The shift from product marketing to solutions marketing is a significant transformation for any company. It represents a maturing from self-centered emphasis on product features (“speeds and feeds” in technology parlance) to customer-centered problem solving. It’s the basis for establishing long term, trusted relationships with clients that will weather the appearance of shiny new things from competitors.
At its core, solutions marketing frames the purpose of your products and services in the context of the business pressures faced by your customer. You put on your customer hat, think about what keeps them up at night and explain how your products can be applied to solve those problems.
A good illustration of the difference between product marketing and solutions marketing is in the logical flow of a typical customer presentation. First product marketing:
- Technology (“We are terribly clever engineers.”)
- Product (“We’ve built an awesome product. It does all these cool things!”)
- Differentiators (“No really! It’s a great product. It does all these things no other product can do.”)
The customer, if she is paying attention, gains a good understanding of the product and why you think it is better than the other guy’s product. But you are forcing her do the hard work of figuring out how your product can make her life easier.
Now a solutions marketing presentation:
- Trends (“We understand your world and how its changing.”)
- Application (“This is how people like you can respond to these trends.”)
- Value (“This is the outcome of taking this sort of approach.”)
- Product (“Our product is ideal for this application, to deliver this value.”)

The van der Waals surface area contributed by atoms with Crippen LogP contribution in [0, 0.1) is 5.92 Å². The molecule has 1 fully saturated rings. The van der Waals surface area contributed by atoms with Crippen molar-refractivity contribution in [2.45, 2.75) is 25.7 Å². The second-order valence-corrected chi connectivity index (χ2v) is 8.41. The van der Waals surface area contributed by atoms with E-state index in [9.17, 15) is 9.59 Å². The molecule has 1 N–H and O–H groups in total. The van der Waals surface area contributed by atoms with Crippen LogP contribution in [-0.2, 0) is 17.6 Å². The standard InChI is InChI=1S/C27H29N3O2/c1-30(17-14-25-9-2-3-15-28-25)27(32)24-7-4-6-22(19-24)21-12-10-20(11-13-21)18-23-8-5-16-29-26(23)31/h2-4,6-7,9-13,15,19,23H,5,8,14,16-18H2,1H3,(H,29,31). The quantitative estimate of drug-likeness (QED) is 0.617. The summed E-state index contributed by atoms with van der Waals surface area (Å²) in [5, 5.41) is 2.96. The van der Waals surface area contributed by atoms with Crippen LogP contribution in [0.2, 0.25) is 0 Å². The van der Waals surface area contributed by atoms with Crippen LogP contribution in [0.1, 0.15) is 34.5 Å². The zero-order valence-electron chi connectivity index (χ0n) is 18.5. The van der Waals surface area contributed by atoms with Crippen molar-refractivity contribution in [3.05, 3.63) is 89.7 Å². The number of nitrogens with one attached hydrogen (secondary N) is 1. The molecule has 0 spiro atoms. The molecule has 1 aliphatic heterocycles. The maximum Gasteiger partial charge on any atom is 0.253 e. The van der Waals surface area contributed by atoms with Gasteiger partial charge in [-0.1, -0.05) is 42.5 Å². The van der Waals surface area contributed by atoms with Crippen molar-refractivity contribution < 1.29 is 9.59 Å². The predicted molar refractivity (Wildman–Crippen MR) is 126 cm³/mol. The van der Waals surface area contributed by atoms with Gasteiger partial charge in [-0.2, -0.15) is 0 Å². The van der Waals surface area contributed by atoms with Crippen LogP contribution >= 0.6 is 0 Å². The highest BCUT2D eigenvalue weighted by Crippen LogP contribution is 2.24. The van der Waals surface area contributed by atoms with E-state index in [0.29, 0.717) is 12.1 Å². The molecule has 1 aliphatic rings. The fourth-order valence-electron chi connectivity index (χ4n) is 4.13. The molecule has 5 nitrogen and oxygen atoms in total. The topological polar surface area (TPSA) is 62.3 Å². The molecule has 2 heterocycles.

- Differentiators (“Here’s how it does it better than other products.”)
I demonstrate that I understand the customer’s environment, show how an application of technology can provide a solution (value), and then connect it to the product I’m selling. Once I’m talking about my product, I can then shift into the logic flow for a product presentation and talk about technology and differentiators – but not before I’ve established the problems it solves and the value it provides. I need to earn the right to brag about speeds and feeds!
Preparing this sort of presentation, let alone shifting your entire marketing emphasis in this way, demands an expert-level understanding of the industry and your customer’s business. It’s no surprise that the roots of solutions marketing often finally take hold when people are brought into the company from customer organizations (i.e. folks who have walked a mile in the customers’ shoes and speak their language). But there are customer proxies in your organization – your sales team, sales engineers and customer service staff all spend as much time in the customer world as in your product world.
Work with these people to do some “applications mining”. By shifting the focus from the product to how it is actually being used by customers, you reveal the underlying customer issues your product addresses and how its application makes things better. As a solutions marketer, your job is to make explicit the logic that (presumably) underpins the selection of features your product management and development team chose to put in their product!
Application marketing can be the on-ramp to solutions marketing within your organization. Soon you’ll be speeding along in the solutions marketing fast lane, influencing customer decisions and building customer relationships – leaving your product-focused competitors in the dust!